Pol­i­tics noth­ing to do with curb­ing big banks: Kashkari

The Pak Banker - - COMPANIES/BOSS -

The new­est Fed­eral Re­serve pol­i­cy­maker dis­missed con­cerns that his call for rad­i­cal ac­tion to rein in "too big to fail" banks was a par­ti­san move, and in­stead said to­day it high­lighted the U.S. cen­tral bank's in­de­pen­dence from pol­i­tics. Min­neapo­lis Fed Pres­i­dent Neel Kashkari, a Repub­li­can and for­mer Trea­sury of­fi­cial un­der the Bush and Obama ad­min­is­tra­tions, said on Tues­day ex­ist­ing rules to pro­tect tax­pay­ers and the econ­omy from a bank fail­ure fall short, and he urged Congress to con­sider break­ing up mas­sive banks.

The call for ac­tion seven years af­ter the worst of the fi­nan­cial cri­sis touched a nerve among bankers and on the com­bat­ive pres­i­den­tial elec­tion cam­paign, where both Democrats and Repub­li­cans have ham­mered Wall Street greed and crit­i­cized reg­u­la­tions as hav­ing fallen short.

"I don't see this as a par­ti­san is­sue," Kashkari said in an in­ter­view on Wed­nes­day in which his views on mon­e­tary pol­icy were far more muted.

"I do think there are peo­ple on both sides of the aisle who care about this is­sue and think we should take stronger ac­tion," he told Reuters. "It wasn't a political state­ment. It was a state­ment about eco­nomic risks."

Kashkari, a can­di­date for Cal­i­for­nia gov­er­nor in 2014 who last month be­gan the Min­neapo­lis job, ac­knowl­edged he had not con­sulted broadly with law­mak­ers or with his col­leagues at the Fed, ar­gu­ing it was ap­pro­pri­ate to go pub­lic with his views be­fore get­ting feed­back, to which he "looked for­ward."

Chair Janet Yellen and oth­ers at the cen­tral bank have backed the so-called Dodd-Frank re­form leg­is­la­tion, adopted in 2010, as hav­ing gone a long way to pro­tect the econ­omy from an­other fi­nan­cial cri­sis re­quir­ing a pub­lic bailout.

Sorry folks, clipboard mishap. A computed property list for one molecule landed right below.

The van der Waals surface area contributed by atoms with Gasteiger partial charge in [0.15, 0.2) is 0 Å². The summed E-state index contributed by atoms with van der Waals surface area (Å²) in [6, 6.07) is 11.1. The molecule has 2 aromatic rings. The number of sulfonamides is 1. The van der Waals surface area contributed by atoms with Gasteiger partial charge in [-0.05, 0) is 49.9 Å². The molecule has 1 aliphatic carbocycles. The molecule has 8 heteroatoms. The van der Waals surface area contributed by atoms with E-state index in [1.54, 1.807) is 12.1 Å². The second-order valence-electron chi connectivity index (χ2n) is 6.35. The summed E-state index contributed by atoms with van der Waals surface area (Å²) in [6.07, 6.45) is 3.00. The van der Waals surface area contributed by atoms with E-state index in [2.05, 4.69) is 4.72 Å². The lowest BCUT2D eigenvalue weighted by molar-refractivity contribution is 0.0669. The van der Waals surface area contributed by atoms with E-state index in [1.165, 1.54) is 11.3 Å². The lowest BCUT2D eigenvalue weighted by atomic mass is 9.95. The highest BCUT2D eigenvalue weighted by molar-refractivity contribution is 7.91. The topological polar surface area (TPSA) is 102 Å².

Bernie San­ders, a Demo­cratic sen­a­tor and pres­i­den­tial can­di­date who has tapped into anger to­ward Wall Street, said on Tues­day he was "de­lighted" with Kashkari's stance. Asked about this on Wed­nes­day, Kashkari said: "I've never met Sen­a­tor San­ders and I don't know him and I've never spo­ken to him. This is not about pol­i­tics."

Be­sides Wall Street, the Fed it­self has been crit­i­cized by San­ders and oth­ers run­ning for pres­i­dent for its per­ceived pol­icy se­crecy and too-cozy re­la­tion­ship with banks.

"If we can demon­strate to the Amer­i­can peo­ple that there is a di­ver­sity of views within the (Fed) and peo­ple are out­spo­ken, what bet­ter way to demon­strate that we are not political or be­holden to the (White House) or any political party," Kashkari said. "I think this shows more in­de­pen­dence." Kashkari was a Gold­man Sachs banker be­fore he man­aged part of the bank­ing and auto bailouts for Trea­sury dur­ing the 2007-2009 cri­sis. His var­ied past and pop­ulist turns of phrase drew strong re­ac­tion to what he told Reuters was his "sig­na­ture is­sue early on" in his Fed ten­ure.

A bank­ing trade group, the Fi­nan­cial Ser­vices Fo­rum, said the Fed's own stress tests show the largest banks can now sur­vive a "far worse" cri­sis than the last, and warned that break­ing them up would ben­e­fit for­eign com­peti­tors.

"I think that they are sur­prised and I ex­pect them to push back pretty hard," Kashkari said of bankers. Kashkari pub­licly raised con­cerns about bank vul­ner­a­bil­i­ties as far back as 2011. But he said it was only since Novem­ber, when he was named to the Min­neapo­lis Fed job, that he hud­dled with its in­ter­nal ex­perts in­clud­ing pol­icy ad­vi­sor and au­thor Ron Feld­man and de­cided to pro­pose pos­si­bly break­ing up the banks.

The Min­neapo­lis Fed di­rec­tors who se­lected him for the job last year were not aware he would cham­pion the is­sue, "and nei­ther was I," he said. Kashkari was less spe­cific on the ques­tion of in­ter­est rates, say­ing mar­kets should fo­cus less on the views of in­di­vid­ual Fed of­fi­cials and more on the cen­tral bank's pol­icy-mak­ing com­mit­tee.

He backed the com­mit­tee's ex­pec­ta­tion of "grad­ual" rate hikes and 2 per­cent in­fla­tion over "the medium term," adding he was con­cerned about low in­fla­tion in most ma­jor economies.

"I'm not shy about ex­press­ing my opin­ions," he said. "But I also think that hav­ing chat­ter for the sake of hav­ing chat­ter is not nec­es­sar­ily a good thing."

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